This is a follow-up to, “Types of Procurement Compliance – Part 1” blog post. We asked in Part 1: “While ‘compliance’ is a favorite word in executive circles, what does it mean to procurement leaders? It appears a lot of different things. We have come across several types and measures of compliance as we support our clients.” In Part 1, we discussed compliance related to savings and price and the impact of changes in currency and inflation. In Part 2, we’ll discuss spend and operational compliance.
Spend compliance: A combination of supplier and/or contract compliance may be considered spend compliance by an organization. Spend compliance may be the percent of spend influenced by procurement through the use of the designated supplier and/or contract. Spend not influenced by procurement may be considered ‘rogue’ spend, if it is purchased from suppliers or contracts other than those set up by procurement for the required goods or services. If procurement hasn’t been involved in a certain area of purchases, for example purchases of raw materials for new product development, then this may be considered spend not under compliance. Instead, it is an area of opportunity for procurement to influence rather than an example of ‘rogue’ or ‘non-compliant’ purchases. The key is to have a clear definition of spend compliance that is understood and tracked consistently within the organization.
Supplier compliance: This type of compliance is a measure of the use of ‘designated’ suppliers for corporate purchases. From a procurement perspective, the ‘designated’ supplier is one that has been chosen after some involvement or approval from procurement and preferably has a contract with the organization for the required goods or services. If a supplier has been designated as the supplier of choice, for e.g. the company’s media agency, by the CMO (Chief Marketing Officer) but the contract was awarded with no involvement from procurement, do you consider this to be supplier compliance? Many of our clients would not consider this supplier compliance.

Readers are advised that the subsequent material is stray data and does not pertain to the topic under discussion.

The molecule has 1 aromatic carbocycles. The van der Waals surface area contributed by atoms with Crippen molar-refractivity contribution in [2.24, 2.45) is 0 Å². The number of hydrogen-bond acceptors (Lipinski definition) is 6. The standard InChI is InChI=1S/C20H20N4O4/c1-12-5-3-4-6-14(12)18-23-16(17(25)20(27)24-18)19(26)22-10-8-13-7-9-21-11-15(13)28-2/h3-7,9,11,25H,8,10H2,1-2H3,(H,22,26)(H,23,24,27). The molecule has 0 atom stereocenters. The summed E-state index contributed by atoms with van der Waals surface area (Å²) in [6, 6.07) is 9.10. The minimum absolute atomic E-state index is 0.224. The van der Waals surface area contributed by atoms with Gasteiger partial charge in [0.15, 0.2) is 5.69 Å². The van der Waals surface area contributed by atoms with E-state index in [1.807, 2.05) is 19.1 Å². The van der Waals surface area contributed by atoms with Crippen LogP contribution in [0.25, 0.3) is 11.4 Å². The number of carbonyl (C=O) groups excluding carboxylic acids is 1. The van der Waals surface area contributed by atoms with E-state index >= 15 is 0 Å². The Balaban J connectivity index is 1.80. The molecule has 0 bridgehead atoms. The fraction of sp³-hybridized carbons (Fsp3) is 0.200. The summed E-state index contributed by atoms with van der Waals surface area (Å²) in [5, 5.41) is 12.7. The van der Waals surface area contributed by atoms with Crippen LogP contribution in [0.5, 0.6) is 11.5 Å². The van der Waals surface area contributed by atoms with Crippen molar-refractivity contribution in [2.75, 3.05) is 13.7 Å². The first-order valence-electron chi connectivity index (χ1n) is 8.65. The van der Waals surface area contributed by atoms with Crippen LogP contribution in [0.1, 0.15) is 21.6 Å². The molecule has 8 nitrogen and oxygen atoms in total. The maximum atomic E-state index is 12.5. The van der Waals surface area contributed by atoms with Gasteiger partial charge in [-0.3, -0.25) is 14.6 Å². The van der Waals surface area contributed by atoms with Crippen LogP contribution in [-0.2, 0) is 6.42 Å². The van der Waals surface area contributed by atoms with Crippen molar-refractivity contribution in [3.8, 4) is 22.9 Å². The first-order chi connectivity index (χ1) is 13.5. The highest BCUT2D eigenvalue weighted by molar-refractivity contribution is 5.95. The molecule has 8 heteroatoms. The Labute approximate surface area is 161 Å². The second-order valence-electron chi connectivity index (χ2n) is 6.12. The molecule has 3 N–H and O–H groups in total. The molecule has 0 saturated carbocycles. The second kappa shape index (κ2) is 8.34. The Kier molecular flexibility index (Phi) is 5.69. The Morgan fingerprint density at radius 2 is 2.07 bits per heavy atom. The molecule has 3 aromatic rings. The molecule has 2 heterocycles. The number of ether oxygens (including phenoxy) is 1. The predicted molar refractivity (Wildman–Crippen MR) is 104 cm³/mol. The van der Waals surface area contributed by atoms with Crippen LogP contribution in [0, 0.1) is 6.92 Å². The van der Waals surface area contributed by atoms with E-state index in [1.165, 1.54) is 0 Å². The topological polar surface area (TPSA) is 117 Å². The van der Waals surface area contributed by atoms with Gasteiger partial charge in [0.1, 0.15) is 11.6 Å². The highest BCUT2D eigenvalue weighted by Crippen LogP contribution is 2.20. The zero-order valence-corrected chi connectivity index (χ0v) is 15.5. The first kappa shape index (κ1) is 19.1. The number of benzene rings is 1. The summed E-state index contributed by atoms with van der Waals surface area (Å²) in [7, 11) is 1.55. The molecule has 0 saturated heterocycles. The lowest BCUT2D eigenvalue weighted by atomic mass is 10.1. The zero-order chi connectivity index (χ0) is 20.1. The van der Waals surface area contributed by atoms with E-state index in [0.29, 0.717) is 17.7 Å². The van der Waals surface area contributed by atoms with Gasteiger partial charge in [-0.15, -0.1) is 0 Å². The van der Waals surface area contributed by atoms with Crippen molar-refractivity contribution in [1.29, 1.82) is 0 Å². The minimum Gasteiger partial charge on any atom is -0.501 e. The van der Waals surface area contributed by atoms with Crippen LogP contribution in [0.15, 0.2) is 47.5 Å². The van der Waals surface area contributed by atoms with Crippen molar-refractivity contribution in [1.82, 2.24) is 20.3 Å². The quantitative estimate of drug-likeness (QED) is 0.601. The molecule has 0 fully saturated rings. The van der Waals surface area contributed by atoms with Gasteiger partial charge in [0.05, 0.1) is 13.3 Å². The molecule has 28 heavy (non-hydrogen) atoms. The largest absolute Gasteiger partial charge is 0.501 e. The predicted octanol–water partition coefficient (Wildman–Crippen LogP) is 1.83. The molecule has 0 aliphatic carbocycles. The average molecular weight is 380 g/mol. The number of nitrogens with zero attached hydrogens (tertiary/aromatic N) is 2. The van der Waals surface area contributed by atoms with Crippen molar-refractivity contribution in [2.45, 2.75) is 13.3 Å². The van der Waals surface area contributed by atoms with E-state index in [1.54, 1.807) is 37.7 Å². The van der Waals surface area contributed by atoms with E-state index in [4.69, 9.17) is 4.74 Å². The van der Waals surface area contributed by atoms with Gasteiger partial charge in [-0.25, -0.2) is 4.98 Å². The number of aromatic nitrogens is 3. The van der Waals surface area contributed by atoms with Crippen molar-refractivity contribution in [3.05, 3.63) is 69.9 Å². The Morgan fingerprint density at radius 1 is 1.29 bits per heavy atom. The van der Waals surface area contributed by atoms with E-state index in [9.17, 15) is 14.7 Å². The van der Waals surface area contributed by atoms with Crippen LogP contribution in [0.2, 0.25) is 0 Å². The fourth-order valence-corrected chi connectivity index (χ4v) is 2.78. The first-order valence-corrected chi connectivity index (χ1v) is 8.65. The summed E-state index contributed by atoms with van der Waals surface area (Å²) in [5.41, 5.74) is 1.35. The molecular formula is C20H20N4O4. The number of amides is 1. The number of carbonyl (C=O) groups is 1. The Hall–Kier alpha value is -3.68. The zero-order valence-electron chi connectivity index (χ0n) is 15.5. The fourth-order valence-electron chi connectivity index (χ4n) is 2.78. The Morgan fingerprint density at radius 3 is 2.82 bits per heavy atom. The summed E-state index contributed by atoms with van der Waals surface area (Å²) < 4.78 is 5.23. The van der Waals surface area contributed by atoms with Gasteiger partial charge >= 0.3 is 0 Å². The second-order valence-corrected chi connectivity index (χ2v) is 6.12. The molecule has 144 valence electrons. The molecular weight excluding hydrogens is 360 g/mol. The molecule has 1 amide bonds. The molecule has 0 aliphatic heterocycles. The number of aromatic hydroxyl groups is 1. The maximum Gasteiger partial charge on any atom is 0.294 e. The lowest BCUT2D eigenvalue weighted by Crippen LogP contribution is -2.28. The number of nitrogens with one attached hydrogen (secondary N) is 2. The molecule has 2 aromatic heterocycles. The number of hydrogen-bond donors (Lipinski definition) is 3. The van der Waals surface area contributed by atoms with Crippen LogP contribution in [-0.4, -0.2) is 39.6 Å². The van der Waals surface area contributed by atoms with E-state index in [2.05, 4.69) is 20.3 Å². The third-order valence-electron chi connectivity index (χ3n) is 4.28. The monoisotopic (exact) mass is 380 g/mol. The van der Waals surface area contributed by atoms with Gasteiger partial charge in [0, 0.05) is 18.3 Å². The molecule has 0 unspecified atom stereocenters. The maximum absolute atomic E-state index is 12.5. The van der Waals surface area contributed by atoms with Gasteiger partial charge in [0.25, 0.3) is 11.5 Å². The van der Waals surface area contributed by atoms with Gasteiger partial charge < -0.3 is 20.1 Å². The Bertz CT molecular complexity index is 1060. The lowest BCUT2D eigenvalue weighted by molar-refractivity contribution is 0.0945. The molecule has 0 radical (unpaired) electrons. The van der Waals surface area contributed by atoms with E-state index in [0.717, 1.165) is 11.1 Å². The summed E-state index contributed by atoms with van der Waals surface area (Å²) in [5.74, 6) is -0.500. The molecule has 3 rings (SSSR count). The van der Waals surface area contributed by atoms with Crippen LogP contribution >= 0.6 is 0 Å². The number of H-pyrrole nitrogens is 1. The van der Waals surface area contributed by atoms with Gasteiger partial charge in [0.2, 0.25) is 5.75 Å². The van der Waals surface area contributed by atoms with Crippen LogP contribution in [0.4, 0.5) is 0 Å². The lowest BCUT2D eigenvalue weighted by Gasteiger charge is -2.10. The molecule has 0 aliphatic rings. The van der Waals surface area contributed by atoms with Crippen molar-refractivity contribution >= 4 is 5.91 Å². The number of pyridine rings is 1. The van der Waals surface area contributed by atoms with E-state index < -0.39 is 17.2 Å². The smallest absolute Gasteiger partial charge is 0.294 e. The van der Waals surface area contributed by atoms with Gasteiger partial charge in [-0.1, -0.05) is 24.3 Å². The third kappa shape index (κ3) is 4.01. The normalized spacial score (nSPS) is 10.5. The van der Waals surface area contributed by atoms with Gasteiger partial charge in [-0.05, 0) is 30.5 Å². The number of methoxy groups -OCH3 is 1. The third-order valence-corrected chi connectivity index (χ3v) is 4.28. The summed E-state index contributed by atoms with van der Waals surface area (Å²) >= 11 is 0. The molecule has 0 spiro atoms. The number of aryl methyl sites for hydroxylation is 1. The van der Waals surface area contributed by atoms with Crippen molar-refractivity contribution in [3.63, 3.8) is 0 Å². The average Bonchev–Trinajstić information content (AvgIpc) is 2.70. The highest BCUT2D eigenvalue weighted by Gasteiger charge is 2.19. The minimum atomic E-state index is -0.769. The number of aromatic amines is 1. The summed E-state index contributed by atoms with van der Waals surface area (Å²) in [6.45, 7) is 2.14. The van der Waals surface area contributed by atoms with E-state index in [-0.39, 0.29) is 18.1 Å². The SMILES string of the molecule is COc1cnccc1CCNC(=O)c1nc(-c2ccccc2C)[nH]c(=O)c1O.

Contract compliance: Procurement executives face similar questions with contract compliance. This is similar to supplier compliance, except it measures the percent of spend being purchased through contracts set up with procurement’s involvement. There are several subtleties related to this type of compliance. While the supplier may be a contracted provider, is the supplier meant to be a provider of the specific items or services purchased? For example, company personnel may purchase both computer peripherals and paper from a contracted office supplies provider, but there may be a separate contracted provider of computer peripherals. In this example, the use of a limited, company-specific catalog may mitigate these ‘rogue’ purchases of computer peripherals from the office supplies provider instead of from the appropriate computer peripherals provider.
Contractual commitments: Operational compliance is related to the non-price commitments made within a contract. These may include performance metrics or SLAs that include on-time deliveries, measures of quality or safety, customer service satisfaction scores, etc. Typically, these are industry specific and supplier bonus or compensation may be tied to achieving or exceeding these metrics. Compliance measures the ability of the supplier to maintain operational levels at or above levels specified in a contract. Now, sustainability metrics are also being added to contracts and may be considered operational metrics to be measured for compliance. Performance is typically reviewed annually or quarterly depending on the strategic nature of the purchase or the supplier.
Codes of conduct: While similar to operational compliance, codes of conduct typically involve acceptance of a customer’s broad expectations of supplier behavior related to use of diversity suppliers, following local laws and regulations, maintaining acceptable work place labor, safety and environmental standards, etc. Companies may have a formal or informal method of obtaining acceptance through language in a contract, purchase order or a signed form. Review of the level of compliance is conducted through formal audits by company or third-party auditors.
Tracking spend and operational compliance requires a process and organization to record purchases and compare to commitments made by suppliers. In our experience, dedicated resources are needed to hold suppliers accountable, obtain required reports, and determine spend and operational compliance. How does your organization track these types of compliance?